In this case, we instruct Meson to take the
proximity.in file in the
directory and copy it into the build directory as
this is the name given as the executable in the desktop entry file.
We also declare that the file should be installed, and that its installation
directory is the system location for executables (
meson.build file in the
data describes how the data files are
processed when the build occurs:
# Initialize a local variable to hold an installation path. pkgdatadir = join_paths(get_option('prefix'), get_option('datadir'), meson.project_name()) # Translate the desktop file template using the message catalogs from the po # directory, found in the project's root, generating a desktop file in the # build directory. desktop_file = i18n.merge_file( input: 'com.example.proximity.desktop.in', output: 'com.example.proximity.desktop', type: 'desktop', po_dir: '../po', install: true, install_dir: join_paths(get_option('datadir'), 'applications') ) # If found, use a tool to validate the desktop file. desktop_utils = find_program('desktop-file-validate', required: false) if desktop_utils.found() test('Validate desktop file', desktop_utils, args: [desktop_file] ) endif # Also generate an AppStream file from the template. appstream_file = i18n.merge_file( input: 'com.example.proximity.appdata.xml.in', output: 'com.example.proximity.appdata.xml', po_dir: '../po', install: true, install_dir: join_paths(get_option('datadir'), 'appdata') ) # Verify the AppStream file with the appropriate tool, if found. appstream_util = find_program('appstream-util', required: false) if appstream_util.found() test('Validate appstream file', appstream_util, args: ['validate', appstream_file] ) endif # Install the application icon to the appropriate locations for its theme. install_data('com.example.proximity.svg', install_dir: join_paths(get_option('datadir'), 'icons', 'hicolor', 'scalable', 'apps'))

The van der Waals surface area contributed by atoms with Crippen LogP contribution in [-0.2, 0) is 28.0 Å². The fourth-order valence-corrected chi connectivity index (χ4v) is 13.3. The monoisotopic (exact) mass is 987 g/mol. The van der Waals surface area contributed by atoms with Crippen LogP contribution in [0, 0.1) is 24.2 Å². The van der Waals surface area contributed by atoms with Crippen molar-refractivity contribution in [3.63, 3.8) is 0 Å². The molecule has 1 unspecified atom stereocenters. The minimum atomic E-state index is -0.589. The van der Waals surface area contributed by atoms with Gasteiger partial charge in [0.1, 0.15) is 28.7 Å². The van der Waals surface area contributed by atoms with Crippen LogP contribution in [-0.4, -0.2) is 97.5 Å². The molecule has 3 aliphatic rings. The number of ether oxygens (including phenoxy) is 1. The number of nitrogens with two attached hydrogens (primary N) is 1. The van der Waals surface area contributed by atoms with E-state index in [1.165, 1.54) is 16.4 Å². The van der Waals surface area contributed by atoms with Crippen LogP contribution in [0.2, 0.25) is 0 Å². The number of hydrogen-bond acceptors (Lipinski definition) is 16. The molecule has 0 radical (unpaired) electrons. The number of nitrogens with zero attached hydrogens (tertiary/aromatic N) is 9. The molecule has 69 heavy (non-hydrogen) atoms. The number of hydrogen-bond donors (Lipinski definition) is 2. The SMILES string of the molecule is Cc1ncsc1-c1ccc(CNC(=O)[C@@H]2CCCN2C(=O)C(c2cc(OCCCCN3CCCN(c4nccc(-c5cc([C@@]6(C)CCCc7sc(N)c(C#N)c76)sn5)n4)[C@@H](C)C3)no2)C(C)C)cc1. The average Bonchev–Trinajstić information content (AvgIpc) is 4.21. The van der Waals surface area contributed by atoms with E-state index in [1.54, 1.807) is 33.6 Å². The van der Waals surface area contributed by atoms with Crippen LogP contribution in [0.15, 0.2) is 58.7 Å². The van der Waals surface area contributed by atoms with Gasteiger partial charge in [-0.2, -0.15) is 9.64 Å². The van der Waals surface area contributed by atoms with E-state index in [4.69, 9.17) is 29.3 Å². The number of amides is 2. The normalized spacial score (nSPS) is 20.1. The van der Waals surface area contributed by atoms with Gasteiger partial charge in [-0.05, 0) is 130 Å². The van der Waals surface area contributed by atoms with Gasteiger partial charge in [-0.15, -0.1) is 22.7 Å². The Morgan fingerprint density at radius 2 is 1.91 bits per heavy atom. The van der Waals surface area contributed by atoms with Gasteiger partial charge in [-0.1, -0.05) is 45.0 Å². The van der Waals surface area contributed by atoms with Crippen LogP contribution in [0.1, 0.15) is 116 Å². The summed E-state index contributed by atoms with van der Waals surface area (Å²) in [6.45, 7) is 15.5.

Here, we tell Meson to copy the
com.example.proximity.desktop.in file into the build directory
com.example.proximity.desktop. We also declare that it should be installed, and